He predicted that if Trump moves ahead with the veto, House Republicans and Democrats would have the two-thirds votes needed to override it.

Trump in a pair of Tuesday tweets called Section 230 a "liability shielding gift from the U.S. to 'Big Tech'" and that if it's "not completely terminated as part of the National Defense Authorization Act (NDAA), I will be forced to unequivocally VETO the Bill when sent to the very beautiful Resolute desk."

White House Press Secretary Kaleigh McEnany suggested Wednesday that social media companies like Twitter are effectively functioning as publishers and should not be immune from legal liability for what language they choose to fact check or take down or not.

Since the Nov. 3 election, Twitter has been labeling Trump's tweets about unproven election fraud as "disputed."

"The president is serious about (a veto)," McEnany said at a press briefing. "Other world leaders are making calls for genocide, and Twitter's not finding that worthy of flagging or blocking." 

She was referring to tweets by the Ayatollah Ali Khamenei in Iran tweeting doubts about the Holocaust and calling Israel a "deadly, cancerous growth."

Sen. Jim Inhofe, an Oklahoma Republican and chairman of the Senate Armed Services Committee, told reporters Wednesday on Capitol Hill that the NDAA legislation does not include a repeal of Section 230, even though he agrees with Trump that the provision is problematic.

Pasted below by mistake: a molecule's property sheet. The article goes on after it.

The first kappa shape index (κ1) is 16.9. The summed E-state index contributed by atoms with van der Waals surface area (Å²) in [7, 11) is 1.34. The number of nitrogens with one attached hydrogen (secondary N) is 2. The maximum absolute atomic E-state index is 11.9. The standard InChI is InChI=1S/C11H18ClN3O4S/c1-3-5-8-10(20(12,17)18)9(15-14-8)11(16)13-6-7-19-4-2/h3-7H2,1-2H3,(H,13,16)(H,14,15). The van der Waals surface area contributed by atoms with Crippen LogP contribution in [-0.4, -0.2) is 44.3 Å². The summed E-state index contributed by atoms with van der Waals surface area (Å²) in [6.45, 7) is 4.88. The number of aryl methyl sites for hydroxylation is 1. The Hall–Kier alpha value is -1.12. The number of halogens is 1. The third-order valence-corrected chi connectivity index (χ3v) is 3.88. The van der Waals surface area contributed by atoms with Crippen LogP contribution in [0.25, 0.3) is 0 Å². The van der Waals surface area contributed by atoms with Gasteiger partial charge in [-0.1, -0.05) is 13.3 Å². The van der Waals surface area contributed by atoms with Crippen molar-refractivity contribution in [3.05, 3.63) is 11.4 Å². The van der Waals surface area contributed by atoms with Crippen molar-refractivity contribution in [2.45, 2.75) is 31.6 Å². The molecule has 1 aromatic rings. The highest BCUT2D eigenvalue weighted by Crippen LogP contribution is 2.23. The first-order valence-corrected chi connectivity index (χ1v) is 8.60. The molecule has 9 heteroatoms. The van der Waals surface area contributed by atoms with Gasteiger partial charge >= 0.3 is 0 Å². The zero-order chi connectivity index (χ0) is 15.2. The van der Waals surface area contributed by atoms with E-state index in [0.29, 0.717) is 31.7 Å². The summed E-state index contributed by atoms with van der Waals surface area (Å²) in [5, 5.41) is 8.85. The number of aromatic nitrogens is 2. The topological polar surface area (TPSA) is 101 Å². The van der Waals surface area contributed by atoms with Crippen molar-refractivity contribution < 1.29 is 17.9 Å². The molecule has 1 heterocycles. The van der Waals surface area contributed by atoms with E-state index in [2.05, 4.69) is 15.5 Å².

"I feel just as passionate about that as he does. The only difference of opinion that we have is, I don't want it on this bill, because we can't have a bill if that language is on it, because the Democrats will not appoint conferees," Inhofe said. 

He predicted the bill would pass with a veto-proof majority in the Senate. Inhofe also confirmed that the final version of the legislation would include language to rename military bases named for Confederate figures. Trump has previously threatened to veto the defense legislation over that provision as well.

Sen. Josh Hawley, R-Missouri, who supports Section 230 reform, said it was "absolutely appropriate" for the president to try to get it into the defense bill, which is must-pass legislation. 

"He's got to make his own decision" about a veto," Hawley told reporters, "but I think that him saying that 230 ought to be in there is absolutely reasonable, and I support that 100%."

But the top Democratic and Republican leaders on the House Armed Services Committee, Democrat Adam Smith of Washington and Republican Mac Thornberry of Texas, in a statement suggested they also found the veto threat out of bounds. 

"For 59 straight years, the NDAA has passed because members of Congress and presidents of both parties have set aside their own policy objectives and partisan preferences and put the needs of our military personnel and America’s security first," the lawmakers said. "The time has come to do that again.”